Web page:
A Portrait of Survival

Vivi jumps down from the dump to nose out our offering.

“The smallest feline is a masterpiece,” said Leonardo da Vinci. And such precious works of art can be found in the most unexpected places. Like a dumpster. That is where, a week ago, we discovered a tiny kitten, scruffy and scared, tossed there like the trash she was picking through, desperate for food. Barbara was the first to spot the little critter, along with three of its siblings. She managed to rescue two; no one knows what became of the other one (or her mama). We nicknamed this remaining little ragamuffin Vivi, short for Sobreviviente, Spanish for survivor.

We started feeding little Vivi, leaving a paper dish under the dumpster. She quickly nosed it out and gobbled it up. We had no idea where she went at night, and worried endlessly during thunder and lightning and rain. Was she cold? Was she wet? Was she afraid? Was she being stalked by predators? But each morning we’d leave a fresh plate of food, and within minutes she’d creep out from behind the bags of garbage or a hole in the tree.

Vivi peeks out from behind the ferns. Warriors are not defined by size, but sheer will to survive.

We took to watching the bin during the day, looking for her, hoping she was okay. One day as we were watching, some guy on the back of a motorcycle roared by and hurled a huge bag of trash into the bin, narrowly missing Vivi. We decided we had to get her out of harm’s way. She made it easy. One afternoon, returning from our walk with Kahlua, out from the ferns in front of the house poked a little white face, followed by a tentative mew. Vivi had found us.

Horatio and Kahlua spot a tiny invader.

So we relocated her dish to the front stoop and she immediately settled in, believing she’d found her fur-ever home. She never came inside, and we never invited her to because, well, it’s not our house. She was content to huddle in the ferns while she got accustomed to her new surroundings, occasionally sneaking through the front entrance for a closer look. When Kahlua spotted her, she got so excited she took to spending hours gazing at the little kitty through the glass door. When we’d leave and return from walks, she would rush over to the ferns, trying to sniff out Vivi. Where’s my new toy?! Vivi was just as curious, and the two nearly touched noses before she lost her nerve and scampered away. When Horatio and Trixie caught sight of her, they stared for a few minutes, yawned and sauntered off, back to the business of snoozing.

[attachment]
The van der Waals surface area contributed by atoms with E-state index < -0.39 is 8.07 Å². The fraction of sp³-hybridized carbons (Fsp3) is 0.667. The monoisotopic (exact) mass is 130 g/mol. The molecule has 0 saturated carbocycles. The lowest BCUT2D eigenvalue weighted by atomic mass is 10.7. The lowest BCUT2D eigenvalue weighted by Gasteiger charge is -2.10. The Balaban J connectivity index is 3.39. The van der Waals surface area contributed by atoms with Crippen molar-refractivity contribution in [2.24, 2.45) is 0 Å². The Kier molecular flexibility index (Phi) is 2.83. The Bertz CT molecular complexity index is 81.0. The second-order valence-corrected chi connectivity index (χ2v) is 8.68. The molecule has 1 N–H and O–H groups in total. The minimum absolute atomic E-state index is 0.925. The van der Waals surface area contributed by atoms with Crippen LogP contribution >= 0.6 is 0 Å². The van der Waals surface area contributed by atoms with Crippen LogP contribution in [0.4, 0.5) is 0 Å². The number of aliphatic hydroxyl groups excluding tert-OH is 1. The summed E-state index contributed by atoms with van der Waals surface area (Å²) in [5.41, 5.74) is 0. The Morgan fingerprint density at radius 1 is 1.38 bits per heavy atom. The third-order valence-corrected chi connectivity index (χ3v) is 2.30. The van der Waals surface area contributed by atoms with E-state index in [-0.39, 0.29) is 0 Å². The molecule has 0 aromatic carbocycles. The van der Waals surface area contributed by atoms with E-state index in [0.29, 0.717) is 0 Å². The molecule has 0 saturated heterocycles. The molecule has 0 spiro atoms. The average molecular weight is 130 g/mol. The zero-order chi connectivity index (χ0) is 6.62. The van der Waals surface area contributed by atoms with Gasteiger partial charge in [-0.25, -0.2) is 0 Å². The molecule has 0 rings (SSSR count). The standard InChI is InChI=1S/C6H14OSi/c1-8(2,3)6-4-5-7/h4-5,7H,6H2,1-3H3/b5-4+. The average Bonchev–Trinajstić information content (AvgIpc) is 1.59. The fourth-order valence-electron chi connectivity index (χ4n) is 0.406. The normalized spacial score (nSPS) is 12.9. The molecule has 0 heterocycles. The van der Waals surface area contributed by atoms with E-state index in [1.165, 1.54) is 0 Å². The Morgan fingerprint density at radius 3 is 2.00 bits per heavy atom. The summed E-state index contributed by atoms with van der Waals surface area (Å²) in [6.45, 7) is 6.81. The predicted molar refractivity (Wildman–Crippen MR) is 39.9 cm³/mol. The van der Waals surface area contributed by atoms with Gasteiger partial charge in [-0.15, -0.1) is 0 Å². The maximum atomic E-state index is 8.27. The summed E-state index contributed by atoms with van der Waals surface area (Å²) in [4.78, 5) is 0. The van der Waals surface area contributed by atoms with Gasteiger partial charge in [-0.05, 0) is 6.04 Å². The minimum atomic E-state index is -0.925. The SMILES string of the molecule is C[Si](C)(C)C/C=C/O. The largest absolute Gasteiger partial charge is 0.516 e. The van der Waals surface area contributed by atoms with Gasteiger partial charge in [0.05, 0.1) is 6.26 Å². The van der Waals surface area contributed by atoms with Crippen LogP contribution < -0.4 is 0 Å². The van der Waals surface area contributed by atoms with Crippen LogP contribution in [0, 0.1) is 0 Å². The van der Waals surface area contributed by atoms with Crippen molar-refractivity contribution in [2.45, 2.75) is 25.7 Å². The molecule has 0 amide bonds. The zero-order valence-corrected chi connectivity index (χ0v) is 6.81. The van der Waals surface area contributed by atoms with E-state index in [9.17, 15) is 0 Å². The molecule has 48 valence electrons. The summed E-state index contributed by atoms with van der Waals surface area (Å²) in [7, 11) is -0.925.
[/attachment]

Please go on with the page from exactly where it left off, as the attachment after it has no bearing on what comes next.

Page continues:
Seeing no strings attached, Vivi finally trusts.

It took a day or two before Vivi would let me touch her, then she was all over me, rubbing against my legs, somersaulting over my feet, meowing in my face. She’d found her mama. Unfortunately, I could not be her mama. We were caring for other pets, and with our itinerant lifestyle, there’s no way we could take her, as much as we would have loved to.

Barbara told us at least one of her siblings was still at Dr. Julio’s, the local vet, but he really doesn’t have the space or resources to keep strays (we would learn later the little guy had been adopted and is en route to California). And since the town was stretched to its limit with abandoned cats, nobody would likely take her. Just as we were losing hope, we heard about a no-kill feline rescue shelter, The Purr Project, near Puerto Vallarta. Brilliant, we thought. But then we discovered they charge $100 US to bring them a cat. That’s $130 Canadian cash rubles. We don’t dispute the fee; it goes toward food, shelter and health care for sick, injured and abandoned cats, and without these fees and donations the place would not exist. Still, for us it was a fair chunk of change that we just didn’t have at the moment. So we got the idea to crowd-source on Facebook. We would come up with half if enough kind hearts could chip in $5 each to make up the other half.

Vivi meets her new mama but Kahlua doesn’t want to give her up so easily, as Dr. Julio tries to restrain her.

We had barely posted the story on FB when we heard from the cat ranch that they were over-full, so crowded they could not take little Vivi. We were crestfallen. But, in a testament to the speed and power of social media, we heard from Kimberly, a town realtor, who offered to give the wee warrior a home. Then another volunteered, and another, and another. Out of darkness came light. I almost cried. As I did when we met Kimberly at Dr. Julio’s, where we took Vivi for a check-up, vaccinations and de-worming, for the hand-over. We were all emotional, especially Kahlua (there for a haircut), who was so thrilled to see her blue-eyed beauty again she tried to nudge her out of Kimberly’s arms.

There’s a special place in hell for people who would throw away a living being like garbage. There’s no excuse, especially with so many big hearts in this town who would go out of their way to give that being a fighting chance. And they did for this smallest of masterpieces.

Throw me to the wolves and I’ll return leading the pack . . .Click on this image of little Vivi to see more.

I know this is just one story of one lucky kitty among a bazillion others that were not so lucky. But at least it’s one. We shudder to think what would have become of this small survivor in a world without compassion, and just in the nick of time.

To quote another great mind, Ralph Waldo Emerson: “You cannot do a kindness too soon, for you never know how soon it will be too late.”